(New throughout, adds union comments, background)
SANTIAGO, March 16 (Reuters) - The striking union at Escondida mine in Chile, the world’s biggest copper mine, said on Thursday it would return to the negotiating table if the company gave a written guarantee that it would only discuss the union’s three key demands.
Escondida did not immediately respond to requests for comment.
During the strike, which started on Feb. 9, Escondida’s 2,500-member union has repeatedly said it has three non-negotiable demands mine owner BHP Billiton must commit to before workers return to talks.
It wants Escondida not to trim benefits in its existing contract, not make shift patterns more taxing, and to offer the same benefits to new workers as those already at the mine.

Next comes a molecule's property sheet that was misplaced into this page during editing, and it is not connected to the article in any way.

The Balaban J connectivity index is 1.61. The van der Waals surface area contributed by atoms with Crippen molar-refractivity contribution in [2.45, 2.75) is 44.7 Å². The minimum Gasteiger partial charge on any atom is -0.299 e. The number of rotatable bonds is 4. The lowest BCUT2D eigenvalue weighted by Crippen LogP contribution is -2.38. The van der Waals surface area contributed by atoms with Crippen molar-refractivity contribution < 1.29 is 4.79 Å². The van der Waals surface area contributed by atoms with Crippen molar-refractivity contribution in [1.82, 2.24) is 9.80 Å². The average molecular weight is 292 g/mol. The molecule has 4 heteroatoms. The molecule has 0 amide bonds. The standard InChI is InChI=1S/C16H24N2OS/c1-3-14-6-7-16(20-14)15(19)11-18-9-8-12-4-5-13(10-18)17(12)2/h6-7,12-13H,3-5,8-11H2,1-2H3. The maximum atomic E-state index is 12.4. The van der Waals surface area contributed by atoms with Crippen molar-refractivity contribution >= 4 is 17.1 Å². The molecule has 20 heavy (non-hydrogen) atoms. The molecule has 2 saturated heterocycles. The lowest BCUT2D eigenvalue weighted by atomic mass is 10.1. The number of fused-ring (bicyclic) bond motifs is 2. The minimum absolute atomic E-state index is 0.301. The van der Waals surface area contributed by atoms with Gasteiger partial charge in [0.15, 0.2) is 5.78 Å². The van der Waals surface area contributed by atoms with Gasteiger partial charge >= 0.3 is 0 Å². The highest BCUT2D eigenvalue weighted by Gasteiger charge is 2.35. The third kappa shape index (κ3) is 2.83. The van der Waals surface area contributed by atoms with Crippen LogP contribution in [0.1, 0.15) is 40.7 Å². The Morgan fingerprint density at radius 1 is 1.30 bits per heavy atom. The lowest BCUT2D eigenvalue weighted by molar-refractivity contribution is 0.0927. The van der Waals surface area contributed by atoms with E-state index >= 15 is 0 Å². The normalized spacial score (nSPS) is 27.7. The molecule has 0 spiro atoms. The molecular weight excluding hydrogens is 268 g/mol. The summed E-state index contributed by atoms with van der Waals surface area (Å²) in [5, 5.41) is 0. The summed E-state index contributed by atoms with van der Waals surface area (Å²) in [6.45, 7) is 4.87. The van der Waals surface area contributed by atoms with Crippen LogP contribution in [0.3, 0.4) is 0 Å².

The 35-day strike is the longest in Escondida’s history, driving up global copper prices on expectation of tighter supply, and leading economists to increasingly forecast a gloomy quarter for Chile, the world’s top copper exporter.
Government-mediated talks failed in February after a few hours, and two invitations for talks from the company over the last week were rejected by the union, citing a failure to mention its key demands.
“The union directorate has decided to give the company another opportunity to rectify its opposition on the three base points that are preventing us arriving at an agreement,” the union said in a statement. (Reporting by Fabian Cambero, Writing by Rosalba O‘Brien; editing by Diane Craft and David Gregorio)